Critical evaluation of a research paper ‘Efficacy of handrubbing with alcohol based solution versus standard handwashing with antiseptic soap: randomised clinic


The objective of the study was to compare the efficacy of hand rubbing with an alcohol-based solution versus conventional hand washing with antiseptic soap in reducing hand contamination during routine patient care.  It was designed as a randomised controlled trial during daily nursing sessions of 2-3 hours.  The study concluded that hand rubbing with an alcohol-based solution is more efficient in reducing hand contamination than hand washing with antiseptic soap.

Unique features of the study and advantages over other studies

  1. Sampling methods: Imprints were taken from the dominant hand fingertips and palm, one minute before and after the procedure. If the participant wore gloves during the procedure, it was removed before sampling was carried out. Each fingertip and the palm were pressed on contact agar plates containing neutralisers. The hands were sampled during routine patient care.  75% alcohol was used.
  2. The study design was planned in such a way that it did not interfere with regular patient care activities.

In another study by Larson et al, the product tested contained less alcohol (61%) and contained another antiseptic compound.  In addition, it was not clear whether the hands were sampled during patient care activities. The sampling method used was the glove juice technique, which is difficult to perform during routine patient care activities.

Limitations of the study

  1. Although the glove juice technique is difficult to perform during routine care activities, it may be more effective in recovering the whole bacterial burden on hands. Therefore, this study may have underestimated the degree of hand contamination.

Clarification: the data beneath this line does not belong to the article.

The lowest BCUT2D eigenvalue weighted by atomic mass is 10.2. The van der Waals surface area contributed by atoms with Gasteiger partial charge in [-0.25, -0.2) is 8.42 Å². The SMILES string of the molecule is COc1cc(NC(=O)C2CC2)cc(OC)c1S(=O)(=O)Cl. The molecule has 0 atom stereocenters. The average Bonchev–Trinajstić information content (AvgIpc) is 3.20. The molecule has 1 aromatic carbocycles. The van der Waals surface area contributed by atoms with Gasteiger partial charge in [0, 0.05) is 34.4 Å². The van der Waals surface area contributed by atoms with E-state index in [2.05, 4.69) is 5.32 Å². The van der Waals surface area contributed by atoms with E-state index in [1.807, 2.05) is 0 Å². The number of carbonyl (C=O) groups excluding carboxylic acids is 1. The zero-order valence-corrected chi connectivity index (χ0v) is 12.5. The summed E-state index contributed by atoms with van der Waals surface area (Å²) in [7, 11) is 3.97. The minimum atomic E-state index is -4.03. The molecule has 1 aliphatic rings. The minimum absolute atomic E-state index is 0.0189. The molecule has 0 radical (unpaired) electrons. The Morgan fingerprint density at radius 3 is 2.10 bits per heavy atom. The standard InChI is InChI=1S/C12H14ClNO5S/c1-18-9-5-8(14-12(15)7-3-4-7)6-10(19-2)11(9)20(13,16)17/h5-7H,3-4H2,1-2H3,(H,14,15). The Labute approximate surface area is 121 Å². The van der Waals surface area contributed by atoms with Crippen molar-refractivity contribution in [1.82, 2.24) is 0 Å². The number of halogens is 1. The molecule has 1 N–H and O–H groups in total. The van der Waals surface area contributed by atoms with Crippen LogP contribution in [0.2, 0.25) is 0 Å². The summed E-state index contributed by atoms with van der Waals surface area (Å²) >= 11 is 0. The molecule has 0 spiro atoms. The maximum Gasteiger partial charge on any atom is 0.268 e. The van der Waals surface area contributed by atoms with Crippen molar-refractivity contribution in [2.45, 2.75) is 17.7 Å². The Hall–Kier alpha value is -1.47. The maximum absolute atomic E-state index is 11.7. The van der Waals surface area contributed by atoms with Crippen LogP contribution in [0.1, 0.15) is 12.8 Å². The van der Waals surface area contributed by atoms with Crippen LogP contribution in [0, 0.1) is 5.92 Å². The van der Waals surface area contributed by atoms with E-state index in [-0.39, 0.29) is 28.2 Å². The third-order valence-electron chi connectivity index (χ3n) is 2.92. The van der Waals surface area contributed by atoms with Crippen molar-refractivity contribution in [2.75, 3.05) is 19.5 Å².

Implementation issues

In routine hospital practice, compliance with hand rubbing with an alcohol-based solution is still very low.  Some attempts like increasing the number of accessible sinks and educating healthcare workers have been made to improve compliance.  Still, none of these interventions led to any significant improvement in compliance. After following the routine practice for many years, enforcement of an alcohol-based solution as a substitute continues to be a real challenge for infection control teams.

Some of the reasons attributed by health-care workers for not adhering with recommendations include, “skin irritation, inaccessible supplies, interference with worker-patient relation, patient needs perceived as priority, wearing gloves, forgetfulness, ignorance of guidelines, insufficient time, high workload and understaffing, and lack of any scientific information demonstrating the impact of improved hand hygiene on hospital infection rates.” (Didier Pittet)